Conquer the Tarn’s Bastide Villages this Spring


As Spring approaches and the temperatures start to rise in south west France to a comfortable 16°c, it is the ideal time for visitors to discover the beautiful countryside of the Tarn and its splendid bastides. Built between the 13th and 14th century, these hill top villages are typical of the region, and have retained much of their medieval character.

The region of Tarn is a beautiful department which lies just north east of Toulouse. One of the most preserved parts of France, its beautiful countryside earned it its affectionate nickname of the ‘Tuscany of France’, due to its rolling hills covered in sunflowers, its preserved authenticity and its outstanding local gastronomy. This includes the pink garlic of Lautrec, the spice saffron, Foie Gras, as well as the charcuterie.

Here are three bastides which aren’t to be missed:

32 Vue d'ensemble_Cordes sur Ciel © CDT Tarn D Viet (5)

Cordes sur Ciel

Cordes sur Ciel is perhaps the best known bastide in Tarn – it was crowned France’s best loved village in 2014, and it’s not difficult to see why. Sitting on a large hill, the village– whose name literally translates to Cordes on the Sky-  is a striking site which dominates the landscape. Visiting Cordes sur Ciel is a trip back in time- the paved streets have remained unchanged since the middle ages, and not a car is to be seen. Cordes is home to many authentic small shops which sell the best of the local arts and crafts of the region, offering the chance for visitors to purchase authentic and unique souvenirs.

Not to be missed are the beautiful gardens of Jardins du Paradis, whose many species of plants and flowers create a haven of peace and which offer outstanding views over the surrounding countryside.

Cordes sur Ciel is also home to its very own Musée Les Arts du Sucre et du Chocolat, a museum dedicated to chocolate and sweets art, which was established here by a local chocolate maker. The museum’s exhibitions feature artworks made entirely of chocolate, and the Museum’s shop give visitors the opportunity to try delicious locally made products, from French specialties like macaroons to the local croquant, a specialty of Cordes made with almonds and sugar.


2 Bastide Place Arcades fontaine_Castelnau de Montmiral © L. Frezouls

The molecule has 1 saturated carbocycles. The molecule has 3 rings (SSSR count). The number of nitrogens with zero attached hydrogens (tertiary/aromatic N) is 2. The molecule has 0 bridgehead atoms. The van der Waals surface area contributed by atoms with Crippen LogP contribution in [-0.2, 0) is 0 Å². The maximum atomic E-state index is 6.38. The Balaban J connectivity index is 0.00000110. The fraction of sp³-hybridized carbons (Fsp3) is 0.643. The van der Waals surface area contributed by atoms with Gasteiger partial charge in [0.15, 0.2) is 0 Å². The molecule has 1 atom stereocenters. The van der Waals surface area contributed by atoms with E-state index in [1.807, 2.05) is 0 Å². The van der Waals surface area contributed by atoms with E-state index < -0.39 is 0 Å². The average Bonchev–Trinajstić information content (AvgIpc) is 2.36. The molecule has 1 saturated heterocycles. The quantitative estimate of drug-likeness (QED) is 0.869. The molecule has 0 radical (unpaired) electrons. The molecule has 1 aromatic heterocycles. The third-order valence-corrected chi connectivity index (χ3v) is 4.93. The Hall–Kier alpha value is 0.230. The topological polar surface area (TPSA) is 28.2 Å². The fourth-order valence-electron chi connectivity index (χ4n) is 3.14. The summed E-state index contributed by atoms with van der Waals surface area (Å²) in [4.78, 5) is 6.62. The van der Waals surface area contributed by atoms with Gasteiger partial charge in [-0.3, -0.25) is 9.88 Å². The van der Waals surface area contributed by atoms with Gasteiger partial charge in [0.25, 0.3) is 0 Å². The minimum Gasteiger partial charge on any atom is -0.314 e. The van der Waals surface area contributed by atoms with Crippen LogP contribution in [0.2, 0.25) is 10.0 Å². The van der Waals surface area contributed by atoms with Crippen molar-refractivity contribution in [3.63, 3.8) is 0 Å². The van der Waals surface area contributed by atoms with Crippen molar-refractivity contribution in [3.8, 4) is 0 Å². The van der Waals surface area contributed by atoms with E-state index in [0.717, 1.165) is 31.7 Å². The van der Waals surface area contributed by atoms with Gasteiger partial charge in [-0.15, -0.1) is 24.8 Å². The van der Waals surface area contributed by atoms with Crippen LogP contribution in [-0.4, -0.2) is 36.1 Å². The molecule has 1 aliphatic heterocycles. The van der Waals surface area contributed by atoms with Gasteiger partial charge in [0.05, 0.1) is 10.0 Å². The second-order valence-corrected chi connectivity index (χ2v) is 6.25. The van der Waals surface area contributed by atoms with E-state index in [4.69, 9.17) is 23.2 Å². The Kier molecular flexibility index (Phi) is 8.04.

Castelnau de Montmiral

Smaller than Cordes sur Ciel, Castelnau de Montmiral is much appreciated by locals and visitors alike who enjoy its peaceful atmosphere away from the crowds. The village is perhaps best known for its stunning Place des Arcades, the village’s central square. Bordered on all four sides by Tudor style houses on vaulted arches, it is a small marvel of 14th century architecture and one of the best preserved medieval squares in south west France.

Today, the square is home to many traditional restaurants, providing the ideal location for visitors to discover the rich gastronomy of the Tarn’s countryside, such as Fois Gras, Pink Garlic, and the famous Charcuterie. Visitors also love exploring the narrow streets which have also retained their strong medieval character and discovering the many beautiful gothic facades, statues, gargoyles, and wells.

Castlenau de Montmiral is also surrounded by the Foret Gresigne, a large forest known for its large deer population, which visitors can see by following the many walking trails.

6 Vue du ciel_Puycelsi © D. Viet (1)Puycelsi

Straight out of a fairy-tale, the village of Puycelsi is perched on a large, perfectly flat rock and overlooks the Vère Valley below. The village boasts some of the best preserved medieval ramparts and gates in France, and the battlements, drawbridge and imposing gates make visitors instantly feel transported back in time.

Entirely made up of 14th and 15th century stone buildings, the village is a wonder to walk through and its church Sainte Corneille is a must see. Its vivid ceiling paintings are dazzling and offer a magical sight for everyone, and those with a keen eye for details might also spot a small statue of a pig on one of its wall. Indeed, Puycelsi boasts its own legend; during the middle ages, the town was sieged, and its food supply was made dangerously scarce. One of the villagers, unwilling to surrender, came up with a cunning plan – she made a pig repeatedly run along the battlements, painted a different colour each time. Seeing so many pigs let loose around the town, the assailants thought the villagers too well-fed to be likely to surrender, and left, freeing the town.

Just outside the village, visitors can also visit the Conservation Orchard, which aims to preserve and promote ancient local variety of fruits, most of which date back to the medieval times. This makes a unique occasion for visitors to have a taste of the rich culinary heritage of the region, as well as to discover rare and unheard of species of fruits.

For more information please visit Le Tarn Tourisme,